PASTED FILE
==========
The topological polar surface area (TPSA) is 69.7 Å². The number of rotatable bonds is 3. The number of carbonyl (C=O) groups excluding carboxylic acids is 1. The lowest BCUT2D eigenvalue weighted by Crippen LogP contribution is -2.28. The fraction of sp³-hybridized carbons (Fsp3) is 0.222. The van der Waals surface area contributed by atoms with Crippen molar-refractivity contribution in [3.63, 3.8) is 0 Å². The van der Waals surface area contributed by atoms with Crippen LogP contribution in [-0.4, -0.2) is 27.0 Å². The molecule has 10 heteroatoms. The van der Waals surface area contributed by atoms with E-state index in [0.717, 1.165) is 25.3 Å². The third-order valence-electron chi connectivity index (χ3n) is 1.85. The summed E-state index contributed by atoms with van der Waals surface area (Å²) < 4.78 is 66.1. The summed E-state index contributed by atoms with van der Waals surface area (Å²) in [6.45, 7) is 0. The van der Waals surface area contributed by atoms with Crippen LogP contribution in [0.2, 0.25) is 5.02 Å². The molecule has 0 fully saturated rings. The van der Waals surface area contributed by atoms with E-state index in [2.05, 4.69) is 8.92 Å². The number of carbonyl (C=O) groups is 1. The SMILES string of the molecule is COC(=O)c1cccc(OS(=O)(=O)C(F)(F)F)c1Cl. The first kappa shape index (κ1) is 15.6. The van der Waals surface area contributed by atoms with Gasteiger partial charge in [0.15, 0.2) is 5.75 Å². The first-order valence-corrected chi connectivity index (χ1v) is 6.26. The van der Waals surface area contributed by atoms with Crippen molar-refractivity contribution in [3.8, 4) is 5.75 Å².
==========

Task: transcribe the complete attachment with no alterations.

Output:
The topological polar surface area (TPSA) is 69.7 Å². The number of rotatable bonds is 3. The number of carbonyl (C=O) groups excluding carboxylic acids is 1. The lowest BCUT2D eigenvalue weighted by Crippen LogP contribution is -2.28. The fraction of sp³-hybridized carbons (Fsp3) is 0.222. The van der Waals surface area contributed by atoms with Crippen molar-refractivity contribution in [3.63, 3.8) is 0 Å². The van der Waals surface area contributed by atoms with Crippen LogP contribution in [-0.4, -0.2) is 27.0 Å². The molecule has 10 heteroatoms. The van der Waals surface area contributed by atoms with E-state index in [0.717, 1.165) is 25.3 Å². The third-order valence-electron chi connectivity index (χ3n) is 1.85. The summed E-state index contributed by atoms with van der Waals surface area (Å²) < 4.78 is 66.1. The summed E-state index contributed by atoms with van der Waals surface area (Å²) in [6.45, 7) is 0. The van der Waals surface area contributed by atoms with Crippen LogP contribution in [0.2, 0.25) is 5.02 Å². The molecule has 0 fully saturated rings. The van der Waals surface area contributed by atoms with E-state index in [2.05, 4.69) is 8.92 Å². The number of carbonyl (C=O) groups is 1. The SMILES string of the molecule is COC(=O)c1cccc(OS(=O)(=O)C(F)(F)F)c1Cl. The first kappa shape index (κ1) is 15.6. The van der Waals surface area contributed by atoms with Gasteiger partial charge in [0.15, 0.2) is 5.75 Å². The first-order valence-corrected chi connectivity index (χ1v) is 6.26. The van der Waals surface area contributed by atoms with Crippen molar-refractivity contribution in [3.8, 4) is 5.75 Å².